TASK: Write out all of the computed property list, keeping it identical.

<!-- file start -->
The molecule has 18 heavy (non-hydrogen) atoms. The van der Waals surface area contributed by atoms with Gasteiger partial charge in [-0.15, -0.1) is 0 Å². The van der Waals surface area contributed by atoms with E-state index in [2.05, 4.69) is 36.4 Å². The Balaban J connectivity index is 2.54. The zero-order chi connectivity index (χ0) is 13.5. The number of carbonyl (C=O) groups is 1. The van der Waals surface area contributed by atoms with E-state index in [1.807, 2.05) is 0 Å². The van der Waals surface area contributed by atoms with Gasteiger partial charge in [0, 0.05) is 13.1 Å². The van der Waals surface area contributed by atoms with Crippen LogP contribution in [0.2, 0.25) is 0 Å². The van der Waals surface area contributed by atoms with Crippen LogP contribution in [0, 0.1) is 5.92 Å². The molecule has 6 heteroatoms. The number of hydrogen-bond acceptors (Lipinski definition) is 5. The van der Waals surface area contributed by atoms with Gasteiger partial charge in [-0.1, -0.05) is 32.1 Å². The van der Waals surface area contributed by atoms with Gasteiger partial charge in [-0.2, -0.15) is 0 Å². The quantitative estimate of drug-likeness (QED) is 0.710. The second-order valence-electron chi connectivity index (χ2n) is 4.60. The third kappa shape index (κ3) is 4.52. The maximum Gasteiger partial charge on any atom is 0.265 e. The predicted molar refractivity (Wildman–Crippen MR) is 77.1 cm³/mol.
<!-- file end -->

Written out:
The molecule has 18 heavy (non-hydrogen) atoms. The van der Waals surface area contributed by atoms with Gasteiger partial charge in [-0.15, -0.1) is 0 Å². The van der Waals surface area contributed by atoms with E-state index in [2.05, 4.69) is 36.4 Å². The Balaban J connectivity index is 2.54. The zero-order chi connectivity index (χ0) is 13.5. The number of carbonyl (C=O) groups is 1. The van der Waals surface area contributed by atoms with E-state index in [1.807, 2.05) is 0 Å². The van der Waals surface area contributed by atoms with Gasteiger partial charge in [0, 0.05) is 13.1 Å². The van der Waals surface area contributed by atoms with Crippen LogP contribution in [0.2, 0.25) is 0 Å². The van der Waals surface area contributed by atoms with Crippen LogP contribution in [0, 0.1) is 5.92 Å². The molecule has 6 heteroatoms. The number of hydrogen-bond acceptors (Lipinski definition) is 5. The van der Waals surface area contributed by atoms with Gasteiger partial charge in [-0.1, -0.05) is 32.1 Å². The van der Waals surface area contributed by atoms with Gasteiger partial charge in [-0.2, -0.15) is 0 Å². The quantitative estimate of drug-likeness (QED) is 0.710. The second-order valence-electron chi connectivity index (χ2n) is 4.60. The third kappa shape index (κ3) is 4.52. The maximum Gasteiger partial charge on any atom is 0.265 e. The predicted molar refractivity (Wildman–Crippen MR) is 77.1 cm³/mol.